President Trump’s continual deflections and attacks on any new agency or politician that presents him unfavorably has fueled the right’s suspicion of any entity that they deem liberal. I support the notion that people should be skeptical of the news they engage with, but in many cases this distrust is verging on fanaticism. On the other end of the political spectrum, networks that are considered liberal are practically jumping through hoops in an attempt to appear unbiased. Although political bias is often attributed to the left, It is my belief that bias may be even stronger among conservatives. This is part of a global swing towards the right, and is perfectly illustrated by polls conducted by the Washington Post and NBC.
As an institution of public good, the American news media system has slowly become less reliable and increasingly unpopular in recent years. This unreliability has become an issue especially when it comes to political coverage. The article examines these consequences by analyzing the 2004 Presidential election and what affects the media had on voter habits. It concludes that, unfortunately, mistrust of mainstream media has led to a voters mistrusting campaign news, and instead relying more on the partisan peers cues. The article argues that this also suggests levels of media distrust are connected to greater partisan voting and the ratio of uniformed voters to informed voters is heavily misbalanced in favor of uniformed.
Other political scientists argue that greater inequality results in more political engagement (Brady). And in fact, the exclusionary practices that breed homogeneity in affluent areas also limit the range of social problems, thus depressing interest in politics (Oliver 95). Frederick Solt, an Assistant Professor of Political Science at the University of Iowa, reviews these perspectives and examines their validity through cross-national data from multiple advanced industrial democracies. His findings indicate that higher levels of income inequality powerfully depress political participation. Solt’s work substantiates the assertion that issues advocated by the poor are unlikely to be considered and thus debated in the political process.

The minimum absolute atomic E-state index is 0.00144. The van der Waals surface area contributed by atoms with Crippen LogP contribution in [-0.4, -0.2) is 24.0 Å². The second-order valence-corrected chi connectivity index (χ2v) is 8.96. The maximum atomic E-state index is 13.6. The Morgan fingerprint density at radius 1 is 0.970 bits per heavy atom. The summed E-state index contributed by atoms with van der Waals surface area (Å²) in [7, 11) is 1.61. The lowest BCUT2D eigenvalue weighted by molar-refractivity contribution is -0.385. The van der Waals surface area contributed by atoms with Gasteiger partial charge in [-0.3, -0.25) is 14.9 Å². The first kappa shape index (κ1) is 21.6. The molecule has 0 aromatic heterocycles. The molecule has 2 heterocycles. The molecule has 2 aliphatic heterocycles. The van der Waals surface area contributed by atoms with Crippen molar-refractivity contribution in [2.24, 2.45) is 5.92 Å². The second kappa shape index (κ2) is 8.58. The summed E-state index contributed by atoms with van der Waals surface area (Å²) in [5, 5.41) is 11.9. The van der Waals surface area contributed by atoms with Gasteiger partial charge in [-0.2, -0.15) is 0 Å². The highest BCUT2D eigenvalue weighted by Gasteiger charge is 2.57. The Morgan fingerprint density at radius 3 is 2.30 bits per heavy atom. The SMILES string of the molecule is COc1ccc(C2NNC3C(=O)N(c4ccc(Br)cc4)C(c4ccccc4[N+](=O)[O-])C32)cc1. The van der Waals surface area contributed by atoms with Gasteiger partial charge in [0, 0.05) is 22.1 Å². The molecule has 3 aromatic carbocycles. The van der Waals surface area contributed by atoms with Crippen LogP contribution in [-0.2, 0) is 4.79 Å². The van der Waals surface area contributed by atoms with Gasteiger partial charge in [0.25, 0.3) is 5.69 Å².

This is shown in Weeks research, Emotions, Partisanship, and Misperceptions: How Anger and Anxiety Moderate the Effect of Partisan Bias on Susceptibility to Political Misinformation, that in 2013, 64% of Republicans said it was “probably true” that Obama was hiding information about his birth place, and that 58% of Republicans expressed anger at Obama (713). Thus, the interaction of aversion and partisanship facilitated the belief in the false information. As American politics becomes increasing polarized, an increasing amount of misinformation will be taken up as fact in the minds of opposing groups, as a result of the escalated anger that is produced with repetitive political
Lesson 1, Activity 1 In the article “Is Google Making Us Stupid”, author, Nicholas Carr, describes the how complex the information age and believes that the internet weakens reading concentration our civilization. Thought the internet provides advantages of immediate access for searching, Carr feels the internet is decreasing people’s ability to read information on a deeper level. I do not agree with his point of view. I do not believe that your capacity to concentrate decreases by using the internet. For example, Carr supports a blog article, from Bruce Friedman, which believes the internet alters mental habits and has the ability to loose reading focus.